Traditional Blacksmithing: What Is Involved And What Is Produced?

Traditional Blacksmithing: What Is Involved And What Is Produced?

Before the industrial revolution, blacksmithing was a common practise in most towns and cities. Overtime we began to favour mass production, and the need for people to use a blacksmithing forge was somewhat lost. In recent years however, there has been a resurgence of people interested in the art of blacksmithing. Today, we are going to explore traditional blacksmithing to determine what it is and what it is used to produce.

Traditional Blacksmithing: What Is It?

A good place for us to start would be to determine what blacksmithing actually is. Blacksmithing is the process of heating metal (forging) to a malleable point, and reshaping it to create objects. A blacksmith is able to create a variety of objects from nails and hinges to hammers. Tools such as a hammer and anvil are used, and the objects are produced in a workshop traditionally known as a smithy.

So, What Do Blacksmiths Do?

A blacksmith, therefore, is a specialist metalsmith who uses a hammer and anvil to bring these objects to life. They will heat and manipulate metal to make repairs, manufacture tools and create ornaments. The art of blacksmithing is quite a technical process, and requires a degree of skill and experience. Blacksmiths have usually trained to be able to complete the job, and blacksmithing poses risks if you do not know what you are doing. It is advised that you obtain some experience and/ or qualifications before attempting to do it yourself.

The Fundamentals of Traditional Blacksmithing

For those looking to get into blacksmithing, or simply wishing to understand more about it, there are some fundamental steps to cover. These include: forging and hammering, drawing, upsetting, bending and punching. We will discuss these terms in greater depth below. It is worth mentioning, however, that these terms describe the fundamental steps of blacksmithing. By following these steps, blacksmiths are able to create objects of varying size, shape and thickness.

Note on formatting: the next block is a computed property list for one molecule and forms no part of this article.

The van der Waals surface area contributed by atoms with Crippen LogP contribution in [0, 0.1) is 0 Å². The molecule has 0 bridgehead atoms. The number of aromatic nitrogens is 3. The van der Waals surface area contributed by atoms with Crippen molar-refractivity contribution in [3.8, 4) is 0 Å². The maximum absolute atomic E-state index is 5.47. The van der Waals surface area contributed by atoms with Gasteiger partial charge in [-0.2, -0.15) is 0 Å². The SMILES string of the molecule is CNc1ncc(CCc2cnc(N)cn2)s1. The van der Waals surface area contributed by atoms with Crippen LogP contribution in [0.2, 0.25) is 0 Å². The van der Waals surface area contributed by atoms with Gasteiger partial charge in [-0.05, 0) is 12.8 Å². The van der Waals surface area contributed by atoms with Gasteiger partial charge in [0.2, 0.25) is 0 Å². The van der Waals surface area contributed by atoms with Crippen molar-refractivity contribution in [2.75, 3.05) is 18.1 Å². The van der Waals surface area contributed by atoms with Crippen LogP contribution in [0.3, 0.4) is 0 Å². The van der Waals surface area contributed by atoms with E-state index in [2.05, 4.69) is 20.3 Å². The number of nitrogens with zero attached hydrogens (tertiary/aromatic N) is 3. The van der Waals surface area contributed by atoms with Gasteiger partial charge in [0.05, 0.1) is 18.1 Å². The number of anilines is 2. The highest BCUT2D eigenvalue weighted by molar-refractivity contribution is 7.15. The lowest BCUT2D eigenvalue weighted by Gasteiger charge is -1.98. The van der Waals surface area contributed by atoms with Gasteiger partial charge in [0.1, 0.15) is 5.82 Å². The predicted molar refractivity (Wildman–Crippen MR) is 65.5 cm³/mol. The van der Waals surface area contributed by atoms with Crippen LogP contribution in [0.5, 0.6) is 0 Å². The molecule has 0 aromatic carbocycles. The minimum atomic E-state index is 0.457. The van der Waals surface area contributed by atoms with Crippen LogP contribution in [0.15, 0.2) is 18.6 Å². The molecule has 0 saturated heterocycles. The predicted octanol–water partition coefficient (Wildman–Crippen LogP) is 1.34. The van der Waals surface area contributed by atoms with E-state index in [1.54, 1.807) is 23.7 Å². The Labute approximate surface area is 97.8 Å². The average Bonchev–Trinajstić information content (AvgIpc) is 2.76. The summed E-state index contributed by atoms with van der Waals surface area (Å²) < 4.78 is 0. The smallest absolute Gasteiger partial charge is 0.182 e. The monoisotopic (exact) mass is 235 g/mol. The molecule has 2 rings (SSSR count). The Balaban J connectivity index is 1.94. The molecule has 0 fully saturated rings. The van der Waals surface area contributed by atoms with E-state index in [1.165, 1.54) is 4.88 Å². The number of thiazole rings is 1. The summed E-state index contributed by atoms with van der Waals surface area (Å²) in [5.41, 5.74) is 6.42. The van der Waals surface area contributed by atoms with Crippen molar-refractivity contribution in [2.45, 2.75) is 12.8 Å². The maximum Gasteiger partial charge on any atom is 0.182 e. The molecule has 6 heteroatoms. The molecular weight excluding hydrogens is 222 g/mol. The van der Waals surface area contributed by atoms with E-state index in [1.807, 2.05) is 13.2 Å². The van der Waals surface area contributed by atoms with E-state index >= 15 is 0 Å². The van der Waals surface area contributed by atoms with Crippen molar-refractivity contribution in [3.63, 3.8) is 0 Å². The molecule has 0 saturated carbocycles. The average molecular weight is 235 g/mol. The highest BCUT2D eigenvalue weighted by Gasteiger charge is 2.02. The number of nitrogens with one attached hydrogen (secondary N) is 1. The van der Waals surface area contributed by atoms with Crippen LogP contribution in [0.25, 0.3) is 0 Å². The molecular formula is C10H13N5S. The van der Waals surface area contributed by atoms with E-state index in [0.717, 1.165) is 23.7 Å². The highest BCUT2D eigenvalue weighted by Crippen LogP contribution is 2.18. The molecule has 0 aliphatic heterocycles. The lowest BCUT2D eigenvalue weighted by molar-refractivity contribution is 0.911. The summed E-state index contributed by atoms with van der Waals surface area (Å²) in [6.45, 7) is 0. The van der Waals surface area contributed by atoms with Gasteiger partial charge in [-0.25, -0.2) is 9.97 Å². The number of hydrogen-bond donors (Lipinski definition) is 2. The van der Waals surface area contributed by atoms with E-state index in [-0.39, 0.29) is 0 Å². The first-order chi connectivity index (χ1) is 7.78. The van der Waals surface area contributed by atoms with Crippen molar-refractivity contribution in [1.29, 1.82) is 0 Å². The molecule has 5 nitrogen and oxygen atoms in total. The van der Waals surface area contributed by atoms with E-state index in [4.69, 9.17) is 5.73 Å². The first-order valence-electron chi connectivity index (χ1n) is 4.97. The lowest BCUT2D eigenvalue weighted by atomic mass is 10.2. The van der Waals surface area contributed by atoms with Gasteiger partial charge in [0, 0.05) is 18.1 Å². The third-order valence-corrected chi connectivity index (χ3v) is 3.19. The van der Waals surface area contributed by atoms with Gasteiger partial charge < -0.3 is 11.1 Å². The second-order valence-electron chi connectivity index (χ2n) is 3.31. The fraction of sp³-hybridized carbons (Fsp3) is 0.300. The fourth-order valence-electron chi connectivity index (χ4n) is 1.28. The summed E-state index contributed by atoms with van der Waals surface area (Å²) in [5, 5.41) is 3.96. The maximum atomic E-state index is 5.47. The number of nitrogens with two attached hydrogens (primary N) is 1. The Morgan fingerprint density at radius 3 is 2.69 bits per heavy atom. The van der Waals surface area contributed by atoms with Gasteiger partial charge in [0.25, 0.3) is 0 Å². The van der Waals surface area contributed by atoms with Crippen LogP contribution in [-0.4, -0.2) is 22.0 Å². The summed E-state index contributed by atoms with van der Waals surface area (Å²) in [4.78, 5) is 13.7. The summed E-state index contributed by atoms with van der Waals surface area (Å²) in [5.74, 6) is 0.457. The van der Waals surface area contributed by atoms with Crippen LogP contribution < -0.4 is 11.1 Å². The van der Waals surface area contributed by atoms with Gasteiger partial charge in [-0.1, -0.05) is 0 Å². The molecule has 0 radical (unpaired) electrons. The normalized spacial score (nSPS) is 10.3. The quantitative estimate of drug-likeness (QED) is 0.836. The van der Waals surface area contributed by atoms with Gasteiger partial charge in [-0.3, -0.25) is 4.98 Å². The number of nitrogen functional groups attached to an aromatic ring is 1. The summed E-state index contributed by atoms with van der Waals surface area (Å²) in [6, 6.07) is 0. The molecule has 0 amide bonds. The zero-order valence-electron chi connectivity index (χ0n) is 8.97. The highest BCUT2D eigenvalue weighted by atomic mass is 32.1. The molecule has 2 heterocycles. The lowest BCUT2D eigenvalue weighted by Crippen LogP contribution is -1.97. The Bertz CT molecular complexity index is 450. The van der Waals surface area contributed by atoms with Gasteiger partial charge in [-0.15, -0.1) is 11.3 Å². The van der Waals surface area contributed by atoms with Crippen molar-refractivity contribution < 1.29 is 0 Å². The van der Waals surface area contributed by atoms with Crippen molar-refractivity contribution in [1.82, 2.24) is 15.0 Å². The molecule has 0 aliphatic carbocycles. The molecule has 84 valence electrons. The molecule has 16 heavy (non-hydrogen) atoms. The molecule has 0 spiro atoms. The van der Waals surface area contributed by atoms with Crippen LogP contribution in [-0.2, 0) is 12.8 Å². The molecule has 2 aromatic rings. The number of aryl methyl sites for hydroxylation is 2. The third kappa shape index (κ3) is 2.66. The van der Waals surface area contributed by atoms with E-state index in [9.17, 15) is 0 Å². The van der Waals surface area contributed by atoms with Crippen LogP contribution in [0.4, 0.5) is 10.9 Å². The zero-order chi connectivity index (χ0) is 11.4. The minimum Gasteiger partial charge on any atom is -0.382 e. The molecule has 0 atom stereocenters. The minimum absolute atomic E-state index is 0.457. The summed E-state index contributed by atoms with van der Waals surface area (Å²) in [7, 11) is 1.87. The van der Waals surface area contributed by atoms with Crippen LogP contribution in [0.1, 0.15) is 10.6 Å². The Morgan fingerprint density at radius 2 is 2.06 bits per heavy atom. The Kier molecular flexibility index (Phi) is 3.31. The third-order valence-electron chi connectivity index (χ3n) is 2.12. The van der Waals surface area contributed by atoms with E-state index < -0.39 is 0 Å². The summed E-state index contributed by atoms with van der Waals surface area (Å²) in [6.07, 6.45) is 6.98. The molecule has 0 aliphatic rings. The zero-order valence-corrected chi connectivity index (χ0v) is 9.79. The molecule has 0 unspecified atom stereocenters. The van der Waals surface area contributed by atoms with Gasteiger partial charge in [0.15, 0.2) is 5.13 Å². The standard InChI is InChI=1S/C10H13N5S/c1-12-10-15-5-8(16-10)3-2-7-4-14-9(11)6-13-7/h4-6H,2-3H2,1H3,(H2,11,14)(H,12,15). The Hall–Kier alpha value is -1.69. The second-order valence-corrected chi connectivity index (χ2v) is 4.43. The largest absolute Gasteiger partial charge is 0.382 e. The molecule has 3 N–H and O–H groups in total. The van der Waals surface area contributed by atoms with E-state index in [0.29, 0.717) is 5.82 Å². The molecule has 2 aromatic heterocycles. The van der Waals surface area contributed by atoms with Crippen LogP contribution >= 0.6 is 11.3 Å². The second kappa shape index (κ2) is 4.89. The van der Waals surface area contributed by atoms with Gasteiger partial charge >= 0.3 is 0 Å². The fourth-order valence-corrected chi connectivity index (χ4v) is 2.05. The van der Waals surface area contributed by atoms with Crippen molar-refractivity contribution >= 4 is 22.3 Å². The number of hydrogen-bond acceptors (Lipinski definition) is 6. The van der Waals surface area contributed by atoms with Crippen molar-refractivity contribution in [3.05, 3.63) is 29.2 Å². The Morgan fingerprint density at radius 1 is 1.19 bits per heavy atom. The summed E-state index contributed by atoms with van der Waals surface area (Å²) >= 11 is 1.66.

The Forge

A blacksmithing forge is what allows blacksmiths to heat the metal to the malleable point. After the correct temperature is reached, the metal is hammered to achieve the desired shape. Every project is different, and will make use of different materials with varying aims. The temperature of the blacksmithing forge, as well as the way the metal is hammered, will depend on what is being created.


Traditional blacksmithing demonstration at Folktown Market - LoveBelfast

The process of drawing gives a blacksmith flexibility. By utilising the drawing process, a blacksmith is able to manipulate the metal to make it longer and thinner. A tong is typically used to hold the metal over the anvil. The blacksmith will then hammer both sides of the metal. Resultanty, the length of the metal is increased. This is repeated until the desired length is achieved.


You could consider this part of the process as the opposite of drawing. Whilst drawing attempts to length the metal, as well as make it thinner, upsetting allows the blacksmith to make it shorter and thicker. As opposed to heating the entire length of metal, you would heat certain parts in the forge. This process is more complicated than the other steps, and requires someone with some experience to hand.


Bending is extremely important as it allows a blacksmith to completely alter shape, and ultimately produce any desired object. In order to create a bend or curve in the metal, it is heated and then held over the anvil. The curve is created when the hammer strikes the metal. Interestingly, this also works in reverse. If a blacksmith were to reheat their metal, and reverse their steps, they would be able to unbend the metal.


As the name suggests, punching allows you to make holes in your metal object using a punching tool.

Traditional Blacksmithing: The Dangers

Blacksmithing is fantastic. Although there is not a heavy reliance on it in this day and age, we believe studying it is useful if we wish to preserve our history. Additionally, there is still practical value in blacksmithing and small scale workshops can still produce some stunning objects.

With all this in mind, we believe it is important to also highlight the risks associated with blacksmithing. It goes without saying, but the forges reach astronomically high temperatures. Not only this, but a blacksmith handles extremely hot pieces of metal. Without the proper training and protective equipment, accidents are likely to occur.

Similarly, there are a number of harmful (and sometimes deadly) fumes a blacksmith is likely to encounter whilst working. It is important that any workshop or area where a blacksmith is working is well ventilated to avoid any complications. Things like metal fume fever are likely to occur if not. If you are worried about ventilation in your workshop, the knowledgeable team at Extractly are certainly worth contacting. They are fume extraction specialists, and offer a solution to ventilation issues in workshops that house a metal forge.

Steffy Alen

Steffy Alen